ARTICLE

Iowa DOT to present preferred Highway 30 four-lane design next week

Current concept would closely follow current highway's alignment

The Youngville Cafe at Highway 30 and Highway 218, built in 1931 to serve motorists on the Lincoln Highway, is one of the structures evaluated in an environmental assessment for the Highway 30 widening project to be presented at a public meeting at 5 p.m. Tuesday at the Blairstown Community Center. (Gazette file photo)
The Youngville Cafe at Highway 30 and Highway 218, built in 1931 to serve motorists on the Lincoln Highway, is one of the structures evaluated in an environmental assessment for the Highway 30 widening project to be presented at a public meeting at 5 p.m. Tuesday at the Blairstown Community Center. (Gazette file photo)

Transportation planners have decided to stick close to the current Highway 30 alignment as they prepare to widen the highway to four lanes in Benton County.

Preferred designs for the widening project, which is slated for major construction beginning in 2016, will be highlighted at a meeting Tuesday in Blairstown.

The Iowa Department of Transportation will present its recommended widening plan, which calls for using the existing highway alignment for the two westbound lanes and adding two eastbound lanes to the south. It also will present its preferred option for new interchanges at Highway 218 and Highway 21, and the findings of an environmental assessment.

Department District Engineer Jim Schnoebelen said one of the major factors in the alignment recommendation was to address public perceptions. State. Sen. Tim Kapucian, R-Keystone, indicated last year that many landowners along the highway were concerned that two alternatives that did not reuse the existing pavement alignment would take more land.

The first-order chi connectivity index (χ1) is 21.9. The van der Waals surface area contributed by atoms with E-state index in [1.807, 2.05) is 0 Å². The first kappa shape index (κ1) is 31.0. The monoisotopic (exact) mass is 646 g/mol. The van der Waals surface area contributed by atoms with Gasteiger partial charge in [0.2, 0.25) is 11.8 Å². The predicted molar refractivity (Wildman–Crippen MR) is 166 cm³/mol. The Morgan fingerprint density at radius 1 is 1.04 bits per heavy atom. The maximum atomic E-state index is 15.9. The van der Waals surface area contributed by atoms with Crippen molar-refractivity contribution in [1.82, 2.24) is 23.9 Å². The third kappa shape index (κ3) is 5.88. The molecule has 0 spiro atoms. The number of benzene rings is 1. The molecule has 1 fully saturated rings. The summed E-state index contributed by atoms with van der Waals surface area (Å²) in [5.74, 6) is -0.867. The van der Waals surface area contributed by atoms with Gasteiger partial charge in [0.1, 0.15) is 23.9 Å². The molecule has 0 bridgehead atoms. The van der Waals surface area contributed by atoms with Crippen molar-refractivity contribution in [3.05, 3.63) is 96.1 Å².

One of the options rejected for the Highway 218 interchange was realigning 218 in order to minimize impact to the Youngville Cafe and the Prairie Lutheran Cemetery, two significant historic sites along the route.

Schnoebelen said the preferred Highway 218 interchange design is the one with a double-loop interchange design that avoids direct impact to the properties.

The preferred design for the Highway 21 interchange, meanwhile, is a traditional rural “diamond” interchange.

The department’s five-year Transportation Improvement Program calls for more than $9 million in Highway 30 spending in Benton County in 2014, $5.86 million in 2015 and more than $23 million in 2016.

The program calls for grading, wetland mitigation and bridge construction in 2016.

Tuesday’s meeting will be from 5 to 7 p.m. at the Blairstown Community Center, 305 Locust St. SW. It will include a formal presentation at 6 p.m., followed by a question-and-answer session.

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